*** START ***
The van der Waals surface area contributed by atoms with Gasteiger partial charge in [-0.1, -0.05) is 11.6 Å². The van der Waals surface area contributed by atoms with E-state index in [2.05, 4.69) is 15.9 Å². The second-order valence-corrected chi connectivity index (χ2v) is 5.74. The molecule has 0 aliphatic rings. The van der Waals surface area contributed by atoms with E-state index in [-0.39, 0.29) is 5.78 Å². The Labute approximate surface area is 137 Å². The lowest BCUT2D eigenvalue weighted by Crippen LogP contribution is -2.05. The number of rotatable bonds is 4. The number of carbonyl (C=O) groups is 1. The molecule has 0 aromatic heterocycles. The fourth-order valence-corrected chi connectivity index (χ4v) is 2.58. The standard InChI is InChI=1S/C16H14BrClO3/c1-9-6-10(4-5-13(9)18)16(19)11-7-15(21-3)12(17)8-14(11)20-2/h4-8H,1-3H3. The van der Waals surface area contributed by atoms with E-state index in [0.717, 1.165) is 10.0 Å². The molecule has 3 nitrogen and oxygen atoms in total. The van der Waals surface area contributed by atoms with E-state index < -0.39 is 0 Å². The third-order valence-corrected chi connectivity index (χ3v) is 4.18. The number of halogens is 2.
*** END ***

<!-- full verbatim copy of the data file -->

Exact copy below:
The van der Waals surface area contributed by atoms with Gasteiger partial charge in [-0.1, -0.05) is 11.6 Å². The van der Waals surface area contributed by atoms with E-state index in [2.05, 4.69) is 15.9 Å². The second-order valence-corrected chi connectivity index (χ2v) is 5.74. The molecule has 0 aliphatic rings. The van der Waals surface area contributed by atoms with E-state index in [-0.39, 0.29) is 5.78 Å². The Labute approximate surface area is 137 Å². The lowest BCUT2D eigenvalue weighted by Crippen LogP contribution is -2.05. The number of rotatable bonds is 4. The number of carbonyl (C=O) groups is 1. The molecule has 0 aromatic heterocycles. The fourth-order valence-corrected chi connectivity index (χ4v) is 2.58. The standard InChI is InChI=1S/C16H14BrClO3/c1-9-6-10(4-5-13(9)18)16(19)11-7-15(21-3)12(17)8-14(11)20-2/h4-8H,1-3H3. The van der Waals surface area contributed by atoms with E-state index in [0.717, 1.165) is 10.0 Å². The molecule has 3 nitrogen and oxygen atoms in total. The van der Waals surface area contributed by atoms with E-state index < -0.39 is 0 Å². The third-order valence-corrected chi connectivity index (χ3v) is 4.18. The number of halogens is 2.